Soon, tobacco enemas gained popularity in treating other health problems, from headaches and hernias to stomach cramps and cholera.
The popularity of the practice began to wane in the 1800s after British physician Benjamin Brodie started publicizing tobacco’s negative effects. As for drowning victims — or anyone else who has stopped breathing — two U.S. physicians proved in 1956 that mouth-to-mouth resuscitation was a much more effective approach to saving lives.
Dining on flesh and blood: The cannibalism cure
Sipping human blood, smearing human fat, munching on dried flesh — these are not the rituals of some grisly cult but common behaviors practiced for centuries in the hopes of achieving good health.
The approach made perfect sense to many respected thinkers, including Leonardo da Vinci. The great polymath believed that, “In a dead thing insensate life remains which, when it is reunited with the stomachs of the living, regains sensitive and intellectual life.”
As far back as ancient Rome, patients drank the blood of slain gladiators to bolster their strength. Medical vampirism was practiced during the Renaissance as well, with one notable practitioner suggesting that the elderly could regain their vigor by sucking from the vein of a “willing, healthy, happy” teenager.
Eating human flesh was also deemed medicinal for centuries. Consider this 17th-century German cure: a dried jerky of wine, myrrh, aloe, and chopped-up corpses.
But perhaps the most popular type of human-sourced potions involved mummified remains. Often ground into a fine powder, the potion was used as a painkiller, cough suppressant, and blood thinner. In time, the practice became so popular that a thriving fake-mummy trade arose, with the potions actually derived from recently executed criminals and other dubious sources.
Medical cannibalism finally began to die out in the 18th century, but the use of human body parts continues today in the form of life-saving organ donations, the first of which was successfully completed in 1954 at Brigham and Women’s Hospital in Boston.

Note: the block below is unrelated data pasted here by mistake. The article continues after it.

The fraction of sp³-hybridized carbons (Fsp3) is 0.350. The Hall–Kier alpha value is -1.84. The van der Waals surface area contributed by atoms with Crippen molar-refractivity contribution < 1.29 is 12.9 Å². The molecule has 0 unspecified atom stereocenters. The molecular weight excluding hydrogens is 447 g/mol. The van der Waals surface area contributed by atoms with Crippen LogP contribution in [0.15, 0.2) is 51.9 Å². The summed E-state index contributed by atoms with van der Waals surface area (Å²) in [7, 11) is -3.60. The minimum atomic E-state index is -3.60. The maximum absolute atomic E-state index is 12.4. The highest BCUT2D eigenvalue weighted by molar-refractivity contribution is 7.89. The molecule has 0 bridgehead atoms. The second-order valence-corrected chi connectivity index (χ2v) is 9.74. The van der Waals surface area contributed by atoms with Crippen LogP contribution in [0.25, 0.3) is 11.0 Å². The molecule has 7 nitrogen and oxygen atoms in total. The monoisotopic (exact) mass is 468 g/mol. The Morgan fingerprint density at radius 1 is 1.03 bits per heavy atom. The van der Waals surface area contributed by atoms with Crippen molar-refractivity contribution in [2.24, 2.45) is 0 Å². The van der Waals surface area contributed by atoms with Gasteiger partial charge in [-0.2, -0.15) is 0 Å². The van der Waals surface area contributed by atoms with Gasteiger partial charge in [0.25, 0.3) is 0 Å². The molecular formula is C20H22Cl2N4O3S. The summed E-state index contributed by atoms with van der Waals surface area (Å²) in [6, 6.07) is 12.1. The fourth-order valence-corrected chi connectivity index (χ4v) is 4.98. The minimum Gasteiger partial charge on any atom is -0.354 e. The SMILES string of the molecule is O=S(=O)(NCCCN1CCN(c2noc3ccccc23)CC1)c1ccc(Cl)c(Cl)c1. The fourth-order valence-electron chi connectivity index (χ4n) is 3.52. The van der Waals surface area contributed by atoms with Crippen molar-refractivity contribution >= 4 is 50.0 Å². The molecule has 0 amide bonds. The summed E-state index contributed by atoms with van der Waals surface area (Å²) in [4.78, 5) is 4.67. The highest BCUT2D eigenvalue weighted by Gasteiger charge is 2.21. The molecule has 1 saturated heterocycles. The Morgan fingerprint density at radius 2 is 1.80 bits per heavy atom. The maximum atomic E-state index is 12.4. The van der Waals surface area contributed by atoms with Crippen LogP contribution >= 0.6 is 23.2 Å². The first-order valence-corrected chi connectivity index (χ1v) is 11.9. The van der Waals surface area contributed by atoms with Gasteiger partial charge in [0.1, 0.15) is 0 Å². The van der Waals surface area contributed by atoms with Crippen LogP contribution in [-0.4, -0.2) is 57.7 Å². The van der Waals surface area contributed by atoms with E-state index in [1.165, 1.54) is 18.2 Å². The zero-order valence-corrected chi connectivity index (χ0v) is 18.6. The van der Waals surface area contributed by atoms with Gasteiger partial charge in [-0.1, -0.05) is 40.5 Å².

Traditional treatment or slimy scam?: Snake oil
For centuries, oil from water snakes has been used in traditional Chinese medicine to treat inflammation, arthritis, and other joint conditions. It’s charlatans who gave snake oil its bad name.
A bit of history explains how that happened.
Chinese laborers headed for the Transcontinental Railroad in the mid-1800s are thought to have brought snake oil with them to America. These new arrivals likely shared the treatment with others doing backbreaking work beside them.
There were, however, no Chinese water snakes within miles, so determined salesmen began using rattlesnakes instead. Unfortunately, the rattlesnake concoction was not nearly as effective as the Chinese snake oil.
But rattlesnakes did contribute panache. In 1893, entrepreneur Clark Stanley took the stage at the Chicago World’s Fair and sliced open a live rattler, dazzling onlookers. Other salesmen soon launched elaborate “medicine shows” to promote their cure-alls, most of which ended with the dramatic healing of a shill from the audience.
The deception went even further, though: The treatments often contained not a single ounce of snake oil. In fact, a 1917 assessment of Stanley’s Snake Oil Liniment found that it contained such ingredients as red pepper, turpentine, and just a dab of fatty oil (probably from cows).
Although Stanley and his ilk were fakes, modern-day research suggests that Chinese water snake oil may have real health benefits — as an anti-inflammatory and blood thinner, for example — stemming from high levels of omega-3 fatty acids.